Hope stems for man with lung disease
Two years after Uadayan Patel, 66, decided to become a ‘guinea pig’ for an experiment to use fat-derived stem cell therapy to find a cure for his chronic lung disease, he has no regrets.mumbai Updated: Mar 13, 2011 01:33 IST
Two years after Uadayan Patel, 66, decided to become a ‘guinea pig’ for an experiment to use fat-derived stem cell therapy to find a cure for his chronic lung disease, he has no regrets.
For Patel, the relatively unknown therapy offered a slim hope for his degenerative disease — idiopathic pulmonary fibrosis (IPF) — which causes the lungs to become scarred and stiffened leading to progressive difficulty in breathing.
It was in March 2009 that Patel, a psychoanalyst, started suffering from frequent bouts of dry cough. Soon, he was unable to walk even ten steps without gasping for breath. “I was unable to talk for more than two minutes. All my physical activities were restricted,” said the Bhulabhai Desai Road resident.
Despite medication, Patel’s health suddenly deteriorated in November 2009 and he was put on oxygen therapy to boost the supply of oxygen to his blood stream.
“There is no known treatment to reverse the progression of IPF and life expectancy from the time of diagnosis is only three to five years,” said Bombay Hospital pulmonologist, Dr Pratibha Singhal, who is treating Patel.
With the option of a lung transplant ruled out, as it would require an extended stay abroad, Patel was desperate for options.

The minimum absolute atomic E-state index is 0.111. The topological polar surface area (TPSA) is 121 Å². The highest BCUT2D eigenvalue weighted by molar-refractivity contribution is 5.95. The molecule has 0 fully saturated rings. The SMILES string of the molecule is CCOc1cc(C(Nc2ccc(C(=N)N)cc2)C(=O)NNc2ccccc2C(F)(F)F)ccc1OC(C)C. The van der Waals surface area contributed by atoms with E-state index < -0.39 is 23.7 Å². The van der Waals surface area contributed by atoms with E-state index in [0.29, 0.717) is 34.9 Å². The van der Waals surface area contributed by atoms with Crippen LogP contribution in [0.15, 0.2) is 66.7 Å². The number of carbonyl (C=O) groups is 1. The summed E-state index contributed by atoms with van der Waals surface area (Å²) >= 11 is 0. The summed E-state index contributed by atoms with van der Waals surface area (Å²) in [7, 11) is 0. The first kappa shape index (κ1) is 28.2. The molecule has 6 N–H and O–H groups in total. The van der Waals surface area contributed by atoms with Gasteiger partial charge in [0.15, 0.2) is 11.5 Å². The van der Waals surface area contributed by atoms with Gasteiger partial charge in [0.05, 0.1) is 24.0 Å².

When a friend told him about the Cooperage-based Kasiak Research, which was doing research on the efficacy of stem cells derived from body fat to cure chronic illnesses such as diabetic foot ulcers and liver disease, he decided to take a chance.
“I didn’t want to die. I told them that I was willing to risk the new therapy and signed the consent form.”
Last May, fat (adipose) was extracted from Patel’s body from which the stem cells were isolated and injected back into his body, said Vijay Sharma, a scientist at Kasiak.
Since the stem cells are derived from the patient’s body, the risk of an allergic reaction was negligent.
Now, Patel’s lung function tests, oxygen saturation on exercise and psychical activities have shown significant improvement, said Dr Singhal.
“My capacity to walk and talk has improved significantly. I no more feel the unnerving breathlessness and tiredness. I do weights at the gym, can drive my car and eat out at restaurants,” said Patel.
“We are now doing his follow-up vigorously. We selected IPF because of the unmet medical need in this area,” he added.
“On seeing his clinical condition, it is possible that the stem cells have regenerated the damaged tissue in his lungs, however, this needs to be proved scientifically,” said Sharma.
Dr Singhal said that Patel is possibly the first known Indian with IPF to have tried fat derived stem cell therapy. “At present, clinical trials using stem cells are in progress in Greece to find a cure for IPF and we are likely to have trials in India soon.”